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SACRED: Homelands Festival 2016 – Friday

Photo by Stephanie Jowett

Events run from 6pm. Day tickets £15/£12.50 concessions.

GROUP OFFER: 6 tickets can be purchased for the price of 5 both online and via telephone.

>> Go to Saturday

6pm (duration 4 hours)


Josephine Garcia Jowett (Philippines/New Zealand)

As a child, Jojo's family house burnt to the ground while corrupt firefighters looked on, and only a week later their temporary housing was destroyed by a typhoon. She says “While peeling cardboard boxes piece by piece, I remember seeing my parents picking up our lives every time we experienced disaster. One day I saw the picture of my life in my installation and I cried because I was not able to accomplish my dream. I promised myself that I would continue to look after my parents when they get older, but they died too soon. My artwork is like a scar, a reminder of my past.”

Parabox also plays on the Philippine tradition of Balikbayan boxes ('balik' means 'return' and bayan 'home'). These cardboard boxes are stocked with essential supplies like food and clothing, which are sent to families in the Philippines from relatives who have emigrated and work overseas.

Josephine Jowett is a licensed naval architect and marine engineer, trained in University of Cebu, Philippines. She also has a Bachelor's in Visual Arts from Wellington Institute of Technology, and has been exhibiting in New Zealand since 2007. In 2010 she was presented with the Filipino Achiever Award by the Philippines Charge de 'Affaires.           

supported by Creative New Zealand

6pm (duration 4 hours)

Following the Crow’s Heart
Zierle & Carter (UK) 

Performed on consecutive days (Thursday 24 & today), two facets of the same exploration open up a visual dialogue with the audience, which moves from personal ritualised actions to an unpremeditated material led exploration, catalysed by key questions on sense of belonging and the externalisation of inner landscapes that speak of acts that walk us from the opposite of belonging back to a place of home.

The audience is invited to help transform the space into a shrine that reflects people’s inner modes of being, housing their personal thoughts on notions of home and sense of belonging.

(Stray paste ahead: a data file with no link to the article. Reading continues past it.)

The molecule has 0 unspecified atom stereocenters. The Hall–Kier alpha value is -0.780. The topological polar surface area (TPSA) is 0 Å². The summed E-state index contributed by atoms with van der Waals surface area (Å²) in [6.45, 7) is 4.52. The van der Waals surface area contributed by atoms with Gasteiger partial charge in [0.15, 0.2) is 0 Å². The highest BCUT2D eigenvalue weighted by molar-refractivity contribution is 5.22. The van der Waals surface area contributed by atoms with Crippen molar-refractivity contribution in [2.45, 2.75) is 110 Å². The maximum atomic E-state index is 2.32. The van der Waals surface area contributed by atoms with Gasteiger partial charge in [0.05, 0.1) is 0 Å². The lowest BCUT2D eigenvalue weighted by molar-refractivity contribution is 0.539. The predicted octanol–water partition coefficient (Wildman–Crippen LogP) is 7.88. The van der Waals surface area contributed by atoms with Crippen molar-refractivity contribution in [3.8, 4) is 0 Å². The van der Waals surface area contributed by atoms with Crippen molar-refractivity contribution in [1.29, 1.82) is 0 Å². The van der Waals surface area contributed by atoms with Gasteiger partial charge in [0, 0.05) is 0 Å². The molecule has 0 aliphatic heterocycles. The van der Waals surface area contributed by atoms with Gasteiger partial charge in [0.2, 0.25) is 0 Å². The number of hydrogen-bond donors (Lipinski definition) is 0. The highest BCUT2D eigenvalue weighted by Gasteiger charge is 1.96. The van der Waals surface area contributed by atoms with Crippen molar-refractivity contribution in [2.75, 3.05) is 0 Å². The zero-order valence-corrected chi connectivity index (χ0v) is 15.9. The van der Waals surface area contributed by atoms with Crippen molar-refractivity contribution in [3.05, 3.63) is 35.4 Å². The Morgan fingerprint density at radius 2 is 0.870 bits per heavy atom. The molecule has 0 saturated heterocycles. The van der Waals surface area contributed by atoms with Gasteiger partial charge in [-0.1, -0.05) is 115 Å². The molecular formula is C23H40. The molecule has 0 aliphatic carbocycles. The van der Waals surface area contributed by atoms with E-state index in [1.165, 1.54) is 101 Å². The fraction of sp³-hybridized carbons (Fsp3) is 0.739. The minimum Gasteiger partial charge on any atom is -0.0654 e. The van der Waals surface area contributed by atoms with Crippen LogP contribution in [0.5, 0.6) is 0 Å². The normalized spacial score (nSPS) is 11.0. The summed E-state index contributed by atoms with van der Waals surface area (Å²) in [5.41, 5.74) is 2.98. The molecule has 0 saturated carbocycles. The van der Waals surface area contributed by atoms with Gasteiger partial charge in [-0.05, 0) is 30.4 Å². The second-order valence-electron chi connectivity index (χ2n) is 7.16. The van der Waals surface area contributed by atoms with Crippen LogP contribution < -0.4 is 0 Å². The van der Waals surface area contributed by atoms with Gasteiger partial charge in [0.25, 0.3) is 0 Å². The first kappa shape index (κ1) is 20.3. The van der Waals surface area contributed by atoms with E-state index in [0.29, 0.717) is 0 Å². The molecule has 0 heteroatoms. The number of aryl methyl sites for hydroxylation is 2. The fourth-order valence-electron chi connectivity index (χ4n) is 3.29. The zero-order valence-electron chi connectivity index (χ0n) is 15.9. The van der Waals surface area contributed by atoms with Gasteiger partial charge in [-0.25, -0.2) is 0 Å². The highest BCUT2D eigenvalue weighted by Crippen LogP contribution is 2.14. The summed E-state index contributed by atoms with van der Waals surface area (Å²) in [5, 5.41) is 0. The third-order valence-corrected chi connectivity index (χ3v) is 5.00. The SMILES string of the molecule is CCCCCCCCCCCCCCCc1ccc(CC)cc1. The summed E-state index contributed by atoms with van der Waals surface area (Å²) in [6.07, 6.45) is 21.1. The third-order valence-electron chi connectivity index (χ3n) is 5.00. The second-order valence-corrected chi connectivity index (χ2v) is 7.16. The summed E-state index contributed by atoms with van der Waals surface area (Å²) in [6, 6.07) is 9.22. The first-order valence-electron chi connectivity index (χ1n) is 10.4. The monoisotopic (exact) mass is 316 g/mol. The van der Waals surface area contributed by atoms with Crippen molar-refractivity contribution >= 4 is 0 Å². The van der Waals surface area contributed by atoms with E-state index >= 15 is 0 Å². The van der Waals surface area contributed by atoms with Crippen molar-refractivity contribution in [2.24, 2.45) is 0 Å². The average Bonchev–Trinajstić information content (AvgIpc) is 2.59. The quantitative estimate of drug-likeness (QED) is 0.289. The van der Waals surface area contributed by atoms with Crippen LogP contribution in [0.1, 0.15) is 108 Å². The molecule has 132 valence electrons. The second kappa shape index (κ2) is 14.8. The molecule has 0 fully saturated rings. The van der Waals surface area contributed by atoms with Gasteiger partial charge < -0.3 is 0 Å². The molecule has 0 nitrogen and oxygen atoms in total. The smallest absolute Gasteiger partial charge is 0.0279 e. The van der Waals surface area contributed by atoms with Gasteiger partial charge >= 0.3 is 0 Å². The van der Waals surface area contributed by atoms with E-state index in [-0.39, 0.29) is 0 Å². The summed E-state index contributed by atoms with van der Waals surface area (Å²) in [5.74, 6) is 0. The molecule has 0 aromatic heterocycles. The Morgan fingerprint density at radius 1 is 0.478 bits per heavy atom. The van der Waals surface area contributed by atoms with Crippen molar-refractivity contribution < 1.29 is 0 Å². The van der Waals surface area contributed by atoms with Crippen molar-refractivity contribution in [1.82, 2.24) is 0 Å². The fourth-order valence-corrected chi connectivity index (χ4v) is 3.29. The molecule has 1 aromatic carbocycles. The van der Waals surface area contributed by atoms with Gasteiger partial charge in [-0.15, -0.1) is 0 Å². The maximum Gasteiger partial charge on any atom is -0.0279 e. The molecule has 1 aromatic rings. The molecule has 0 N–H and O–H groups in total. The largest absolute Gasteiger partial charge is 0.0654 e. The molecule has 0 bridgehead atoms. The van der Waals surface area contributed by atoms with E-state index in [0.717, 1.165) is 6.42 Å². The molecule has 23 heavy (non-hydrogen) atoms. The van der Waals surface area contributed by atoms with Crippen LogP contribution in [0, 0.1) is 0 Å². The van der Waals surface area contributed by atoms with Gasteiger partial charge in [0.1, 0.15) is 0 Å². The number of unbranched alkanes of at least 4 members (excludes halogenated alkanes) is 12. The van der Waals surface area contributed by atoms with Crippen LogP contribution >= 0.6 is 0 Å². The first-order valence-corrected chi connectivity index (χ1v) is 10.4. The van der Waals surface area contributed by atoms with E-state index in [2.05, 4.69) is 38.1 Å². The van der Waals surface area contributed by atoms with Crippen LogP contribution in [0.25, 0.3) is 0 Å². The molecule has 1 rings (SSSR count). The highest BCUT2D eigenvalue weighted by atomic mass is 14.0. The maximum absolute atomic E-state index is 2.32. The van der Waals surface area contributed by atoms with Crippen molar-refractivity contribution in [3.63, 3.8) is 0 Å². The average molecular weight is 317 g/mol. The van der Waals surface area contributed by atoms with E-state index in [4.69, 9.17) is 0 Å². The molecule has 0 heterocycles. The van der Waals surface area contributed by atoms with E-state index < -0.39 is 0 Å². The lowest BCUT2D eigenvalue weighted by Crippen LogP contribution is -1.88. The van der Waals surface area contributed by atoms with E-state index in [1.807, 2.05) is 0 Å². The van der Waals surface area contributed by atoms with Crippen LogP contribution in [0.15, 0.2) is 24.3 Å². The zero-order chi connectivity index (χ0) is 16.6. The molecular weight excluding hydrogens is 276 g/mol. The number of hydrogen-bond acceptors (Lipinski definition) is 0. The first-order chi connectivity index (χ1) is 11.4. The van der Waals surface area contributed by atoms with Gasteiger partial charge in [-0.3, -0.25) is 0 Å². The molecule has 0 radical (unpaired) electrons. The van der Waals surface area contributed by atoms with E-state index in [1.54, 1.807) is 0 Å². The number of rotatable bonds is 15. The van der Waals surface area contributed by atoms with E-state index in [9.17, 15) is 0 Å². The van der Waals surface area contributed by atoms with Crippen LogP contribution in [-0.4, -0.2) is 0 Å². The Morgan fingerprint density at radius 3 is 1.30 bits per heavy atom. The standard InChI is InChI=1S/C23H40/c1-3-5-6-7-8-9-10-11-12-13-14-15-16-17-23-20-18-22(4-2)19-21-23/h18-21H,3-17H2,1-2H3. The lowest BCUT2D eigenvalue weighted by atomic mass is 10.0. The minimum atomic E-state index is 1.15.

Following the Crow’s Heart moves on from the highly ritualised grounds of Thursday’s performance – Charred to the Bone – Where is Home now? to reflect on what occurred the previous night, holding at its core the thought contributions offered by the audience. The audience is guided to enter in small numbers and the inner landscape externalised becomes the place for intimate encounters and revelations.

Beginning prior to their collaboration, Zierle & Carter’s ongoing research on Sense of Belonging stems from initial explorations in Canada by Alexandra Zierle in 2005. Travelling on her own to remote areas, Alexandra interviewed a myriad of people including First Nation Elders, South East Asian refugees, and Canadian ranchers. Further interviews took place in Argentina, Chile, UK, Cyprus, Italy, Germany and Australia. From this multi-faceted kaleidoscope of personal experiences, definitions and beliefs, an ever-expanding collection of materials and symbolic objects has grown, coming to imbue and embody both the terrain of belonging and its opposite state.

Interdisciplinary, multi-sensory and site and context responsive, over the last decade, Zierle & Carter’s practice spans performance and live art, socially engaged practice, video, sound, installation, and photography. Their work has been widely exhibited internationally throughout Europe, Canada, United States, South America, Australia, in Asia and Africa.

6.30pm (duration 2 hours)

Stitching up the sea
Latai Taumoepeau (Tonga/Australia)

“Oceania is vast, Oceania is expanding, Oceania is hospitable and generous, Oceania is humanity rising from the depths of brine and regions of fire deeper still, Oceania is us. We are the sea, we are the ocean…” 
– Epeli Hau’ofa

Stitching up the sea is a durational performance ritual and meditation, exploring the fragility and vulnerability of people, the physical environment and intangible cultural heritage of the Moana.

She is surrounded by a wall of white sacks filled with empty glass bottles, stacked up on top of a white tarpaulin. She is wearing brick sandals on her feet and an ike (Tongan mallet) usually used to beat mulberry bark into large ceremonial cloth called tapa or ngatu. Glass waste material sourced locally is smashed into a mass of glistening shards.

Stitching up the sea, is a cyclical continuum of tauhi vā, the holistic practice of maintaining space through social relationships, and faivā, the practice of time-and-space through relational obligation in performance.

Commissioned by Blacktown Arts Centre, Sydney, funded by Australia Council of the Arts.

Latai Taumoepeau’s 2016 UK appearances are co-presented by SACRED:Homelands Festival and SPILL Festival of Performance.




Illustrated Homelands talk by the co-founder of the Berlin company, Bart Baele. Introduced by Francis Alexander.

Supported by Arts Council England.


Date and time

25 November 2016

Please note
This is now a past event.


Toynbee Studios
28 Commercial Street
London, E1 6AB
Tel: 020 7247 5102
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